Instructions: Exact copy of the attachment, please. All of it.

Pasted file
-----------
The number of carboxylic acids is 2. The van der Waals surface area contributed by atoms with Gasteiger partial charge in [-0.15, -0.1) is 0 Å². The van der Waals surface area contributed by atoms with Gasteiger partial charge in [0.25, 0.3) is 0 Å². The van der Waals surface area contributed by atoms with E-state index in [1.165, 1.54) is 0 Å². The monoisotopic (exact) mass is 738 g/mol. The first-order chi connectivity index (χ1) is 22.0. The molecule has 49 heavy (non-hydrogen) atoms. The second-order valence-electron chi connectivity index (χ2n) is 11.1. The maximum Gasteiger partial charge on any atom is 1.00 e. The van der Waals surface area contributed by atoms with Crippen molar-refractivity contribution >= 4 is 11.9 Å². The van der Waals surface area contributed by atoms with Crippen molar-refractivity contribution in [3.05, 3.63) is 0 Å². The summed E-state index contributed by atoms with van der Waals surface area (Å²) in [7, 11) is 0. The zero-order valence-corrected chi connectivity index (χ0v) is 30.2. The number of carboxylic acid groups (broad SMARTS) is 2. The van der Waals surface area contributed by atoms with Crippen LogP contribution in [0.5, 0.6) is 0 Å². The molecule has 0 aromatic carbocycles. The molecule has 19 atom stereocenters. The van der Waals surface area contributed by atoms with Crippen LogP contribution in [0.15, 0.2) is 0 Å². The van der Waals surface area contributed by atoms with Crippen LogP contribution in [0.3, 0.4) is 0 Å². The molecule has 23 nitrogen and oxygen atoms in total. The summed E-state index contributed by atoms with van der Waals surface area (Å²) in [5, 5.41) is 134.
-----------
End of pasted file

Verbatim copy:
The number of carboxylic acids is 2. The van der Waals surface area contributed by atoms with Gasteiger partial charge in [-0.15, -0.1) is 0 Å². The van der Waals surface area contributed by atoms with Gasteiger partial charge in [0.25, 0.3) is 0 Å². The van der Waals surface area contributed by atoms with E-state index in [1.165, 1.54) is 0 Å². The monoisotopic (exact) mass is 738 g/mol. The first-order chi connectivity index (χ1) is 22.0. The molecule has 49 heavy (non-hydrogen) atoms. The second-order valence-electron chi connectivity index (χ2n) is 11.1. The maximum Gasteiger partial charge on any atom is 1.00 e. The van der Waals surface area contributed by atoms with Crippen molar-refractivity contribution >= 4 is 11.9 Å². The van der Waals surface area contributed by atoms with Crippen molar-refractivity contribution in [3.05, 3.63) is 0 Å². The summed E-state index contributed by atoms with van der Waals surface area (Å²) in [7, 11) is 0. The zero-order valence-corrected chi connectivity index (χ0v) is 30.2. The number of carboxylic acid groups (broad SMARTS) is 2. The van der Waals surface area contributed by atoms with Crippen LogP contribution in [0.5, 0.6) is 0 Å². The molecule has 0 aromatic carbocycles. The molecule has 19 atom stereocenters. The van der Waals surface area contributed by atoms with Crippen LogP contribution in [0.15, 0.2) is 0 Å². The van der Waals surface area contributed by atoms with Crippen LogP contribution in [0.3, 0.4) is 0 Å². The molecule has 23 nitrogen and oxygen atoms in total. The summed E-state index contributed by atoms with van der Waals surface area (Å²) in [5, 5.41) is 134.